URGENT NEED FOR BLOOD, PLATELET DONATIONS As the storm barrels into the United States, the Red Cross is unable to collect blood and platelets in many areas along the Southeast coast. So far, Hurricane Matthew has forced the cancellation of approximately 30 Red Cross blood drives in Georgia, North Carolina and South Carolina resulting in nearly 1,300 blood and platelet donations to go uncollected. The Red Cross is likely to experience additional cancellations in the days ahead as the storm moves north.

The Red Cross is particularly concerned about the loss of platelet donations in affected areas. Platelets, a key clotting component of blood often needed by cancer patients, must be transfused within five days of donation and, therefore, are always in demand.

In parts of the country unaffected by the storm, the Red Cross strongly urges eligible individuals to please give blood or platelets now to help ensure we have a readily available blood supply for patients in need. Even before the threat of Hurricane Matthew, there was an urgent need for donors of all blood types, especially type O. Appointments can be made by using the Red Cross Blood Donor App, visiting redcrossblood.org or calling 1-800-RED CROSS (1-800-733-2767).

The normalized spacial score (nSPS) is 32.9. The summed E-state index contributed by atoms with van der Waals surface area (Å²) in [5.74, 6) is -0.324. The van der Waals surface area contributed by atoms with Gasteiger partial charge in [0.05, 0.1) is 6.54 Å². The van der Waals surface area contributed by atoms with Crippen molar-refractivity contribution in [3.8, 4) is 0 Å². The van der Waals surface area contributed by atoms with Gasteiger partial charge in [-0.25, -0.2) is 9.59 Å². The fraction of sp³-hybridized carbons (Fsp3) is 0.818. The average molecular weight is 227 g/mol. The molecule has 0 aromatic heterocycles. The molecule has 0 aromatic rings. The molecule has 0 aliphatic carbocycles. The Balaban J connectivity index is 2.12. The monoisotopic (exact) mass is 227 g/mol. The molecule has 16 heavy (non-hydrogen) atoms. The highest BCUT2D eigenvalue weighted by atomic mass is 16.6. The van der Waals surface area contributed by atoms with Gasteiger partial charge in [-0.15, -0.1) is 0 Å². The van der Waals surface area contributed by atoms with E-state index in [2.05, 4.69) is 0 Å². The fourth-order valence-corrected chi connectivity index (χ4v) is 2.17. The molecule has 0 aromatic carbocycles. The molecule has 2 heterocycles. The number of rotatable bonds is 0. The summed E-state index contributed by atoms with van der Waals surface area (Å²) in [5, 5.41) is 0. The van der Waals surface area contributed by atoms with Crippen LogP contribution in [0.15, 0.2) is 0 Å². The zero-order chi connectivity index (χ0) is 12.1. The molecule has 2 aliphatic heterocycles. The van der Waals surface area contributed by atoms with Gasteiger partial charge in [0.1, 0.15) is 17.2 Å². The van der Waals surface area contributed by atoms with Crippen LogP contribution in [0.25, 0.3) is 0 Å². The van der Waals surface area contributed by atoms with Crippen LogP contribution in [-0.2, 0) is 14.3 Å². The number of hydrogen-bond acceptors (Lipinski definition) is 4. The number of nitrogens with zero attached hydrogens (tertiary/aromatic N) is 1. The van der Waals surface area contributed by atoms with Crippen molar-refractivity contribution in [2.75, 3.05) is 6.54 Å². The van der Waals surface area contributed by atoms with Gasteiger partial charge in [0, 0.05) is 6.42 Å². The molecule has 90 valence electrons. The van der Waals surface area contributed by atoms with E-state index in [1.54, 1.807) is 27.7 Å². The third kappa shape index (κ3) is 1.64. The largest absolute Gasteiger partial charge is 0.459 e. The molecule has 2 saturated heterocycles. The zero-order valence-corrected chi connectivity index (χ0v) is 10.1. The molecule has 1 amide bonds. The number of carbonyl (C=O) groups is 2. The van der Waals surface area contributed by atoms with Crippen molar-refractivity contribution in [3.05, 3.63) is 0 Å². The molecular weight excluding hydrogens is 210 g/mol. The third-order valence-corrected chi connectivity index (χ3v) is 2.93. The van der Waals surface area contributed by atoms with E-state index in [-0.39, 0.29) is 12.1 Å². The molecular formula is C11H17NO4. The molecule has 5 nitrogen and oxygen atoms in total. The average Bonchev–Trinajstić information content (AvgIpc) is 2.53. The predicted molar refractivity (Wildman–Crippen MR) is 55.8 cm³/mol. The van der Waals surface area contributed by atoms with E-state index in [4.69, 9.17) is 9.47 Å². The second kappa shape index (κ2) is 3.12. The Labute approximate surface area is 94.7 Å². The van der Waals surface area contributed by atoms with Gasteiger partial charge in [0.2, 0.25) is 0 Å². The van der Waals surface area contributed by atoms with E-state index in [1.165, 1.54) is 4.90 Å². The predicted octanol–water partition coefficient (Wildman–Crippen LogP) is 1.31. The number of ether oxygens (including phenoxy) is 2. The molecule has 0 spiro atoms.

DOWNLOAD EMERGENCY APP Everyone should download the Red Cross Emergency App to have safety information available on their mobile device, including emergency weather alerts, preparedness information and shelter locations. Red Cross apps are available in smartphone app stores by searching for the American Red Cross or going to redcross.org/apps.

HURRICANE SAFETY People living in the path of the hurricane should listen to local officials and obey any evacuation orders. As the storm passes, folks should stay informed by listening to local news or a NOAA weather radio for updates. Other safety steps include:

  • Watch for extended rainfall and  flooding.
  • If you evacuated, return home only when officials say it is  safe.
  • Drive only if necessary and avoided flooded roads and  bridges.
  • Keep away from loose or dangling power lines. Report them to the power  company.
  • Use flashlights in the dark, not  candles.
  • Check refrigerated food for spoilage. If in doubt, throw it  out.
  • Watch animals closely, keep them under your direct  control.

MAKE A DONATION The Red Cross depends on donations to provide immediate relief. Help people affected by Hurricane Matthew in the U.S. by visiting redcross.org, calling 1-800-RED CROSS or texting the word MATTHEW to 90999 to make a $10donation. Donations enable the Red Cross to prepare for, respond to and help people recover from this disaster.

All opinions expressed on USDR are those of the author and not necessarily those of US Daily Review.